Commutators C1 and C2 are molded of insulating material, such as Bakelite, so as to have slots spaced at frequent intervals for securing commutator segments in place (Fig. 9). These commutators are keyed onto the metallic sleeve S so that they will be caused to rotate with the sleeve, and are held in place by means of wire springs and 2i which are located in grooves 43 and 44 respectively in sleeve S. The commutators are therefore securely fastened to sleeve S so as to be caused to rotate as rwell as to be moved forward and backward with the sleeve.

The commutators C1 and C2 are fitted with low resistance contact segments 22 and 23 respectively, and the segments are held in place by reason of ,their ends having been bent into the slots in their respective commutator (Fig, 9).

A bracket E has its two legs secured to member B by means of screws II and 24, and is used for supporting the lamp socket K as well as for determining the center position of the sleeve S with reference to forward and backward movement. The sleeve S is biased to a center, or a mid-position, with reference to forward and backward movement by means of the springs 25 and 26; but the mid-position of the sleeve S is determined for washers 21 and 28 by the projections or stops 45 and 46 on the legs of the bracket E (Fig. 7). These washers are of insulating material, such as ber, and are slotted so as to move freely throughout the length of the narrow portion only of the legs of the bracket E.

The lamp socket K is molded of vinsulating material, such as Bakelite and is fitted over the end of sleeve S and secured to the bracket E by means of screws 29. A common metallic contact G1 is made up of two parts for the purpose of assembly so that o-ne part has nubs v yand 3I which are fitted into holes provided in the top `.of;,-sock.et Kland, the .othergpart, is provided i with nubs 32 and 33 which are fitted into holes in the bottom of socket K (see Figs. 2, 5 and 6). After the two sections of the contact have been assembled, they are securely fastened together at their ends with solder. The contacts G2 and G3 are constructed of spring metal having low resistance qualities and are secured in position by having their ends bent after having been inserted through holes in the sides of the socket K (see Fig. 6). The spacing of the contacts is such that two lamps having distinctive colors may be inserted into the socket so that one lamp occupies the space on one side of the common contact G1 and the other lamp occupies the space on the other side of the common contact G1.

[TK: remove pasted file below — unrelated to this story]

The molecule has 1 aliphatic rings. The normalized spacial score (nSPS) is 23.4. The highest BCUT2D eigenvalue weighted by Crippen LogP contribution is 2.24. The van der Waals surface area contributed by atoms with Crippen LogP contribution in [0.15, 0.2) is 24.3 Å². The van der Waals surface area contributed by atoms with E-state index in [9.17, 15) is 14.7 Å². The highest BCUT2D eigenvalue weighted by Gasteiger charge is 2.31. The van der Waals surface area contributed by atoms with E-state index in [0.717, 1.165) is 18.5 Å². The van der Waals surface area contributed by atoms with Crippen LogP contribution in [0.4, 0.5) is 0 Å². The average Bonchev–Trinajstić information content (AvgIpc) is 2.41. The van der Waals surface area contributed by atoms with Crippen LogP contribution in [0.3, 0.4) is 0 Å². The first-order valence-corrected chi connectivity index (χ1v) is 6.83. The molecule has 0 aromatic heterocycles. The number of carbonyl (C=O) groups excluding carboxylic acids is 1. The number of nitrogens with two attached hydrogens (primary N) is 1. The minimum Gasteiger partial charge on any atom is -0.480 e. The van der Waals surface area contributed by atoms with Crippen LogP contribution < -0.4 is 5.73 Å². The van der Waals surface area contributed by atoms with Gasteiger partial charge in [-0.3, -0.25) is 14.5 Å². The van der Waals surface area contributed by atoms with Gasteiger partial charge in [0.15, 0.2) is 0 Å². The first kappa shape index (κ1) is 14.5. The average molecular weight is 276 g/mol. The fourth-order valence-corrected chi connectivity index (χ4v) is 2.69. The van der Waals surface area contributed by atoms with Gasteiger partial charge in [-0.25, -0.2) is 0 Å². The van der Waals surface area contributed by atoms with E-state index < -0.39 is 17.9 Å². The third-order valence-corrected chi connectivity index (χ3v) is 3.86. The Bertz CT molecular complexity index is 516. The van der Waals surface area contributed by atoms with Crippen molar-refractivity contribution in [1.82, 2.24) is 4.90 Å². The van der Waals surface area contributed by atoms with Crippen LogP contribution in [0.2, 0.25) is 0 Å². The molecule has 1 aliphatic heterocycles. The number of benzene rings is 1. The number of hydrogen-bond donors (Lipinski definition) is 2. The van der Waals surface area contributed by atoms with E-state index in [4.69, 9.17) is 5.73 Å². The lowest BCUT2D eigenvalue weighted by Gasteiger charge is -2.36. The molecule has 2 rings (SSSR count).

For example, lamp 51 may be white and lamp 58 may be green, but it is of course to be understood that any desired colors may be chosen for the lamps. vided with an individual energizing circuit, which circuits are organized so that only one lamp is illuminated at the same time. These energizing circuits are contemplated as being controlled in accordance with the response of the device, cr

devices, governed by the contacts of the switch.

A transparent rod R of suitable material, such as glass, Celluloid, or the like, extends through the center of sleeve S and is secured in a stationary position with reference to rotation by means of the extension Ila on the end of screw ll extending into the annular slot 34. A wire W providing tension between the translucent rod R and the sleeve S is fitted into a recess provided in the rod.

A hollow molded knob H is fitted over the front end of sleeve S and is secured in position by means of set screw 35. The outside surface of the knob is knurled, and a marker M of a color distinctive from the knob is fitted into a hole in the knob. This clearly indicates the position of the control switch with respect to rotation.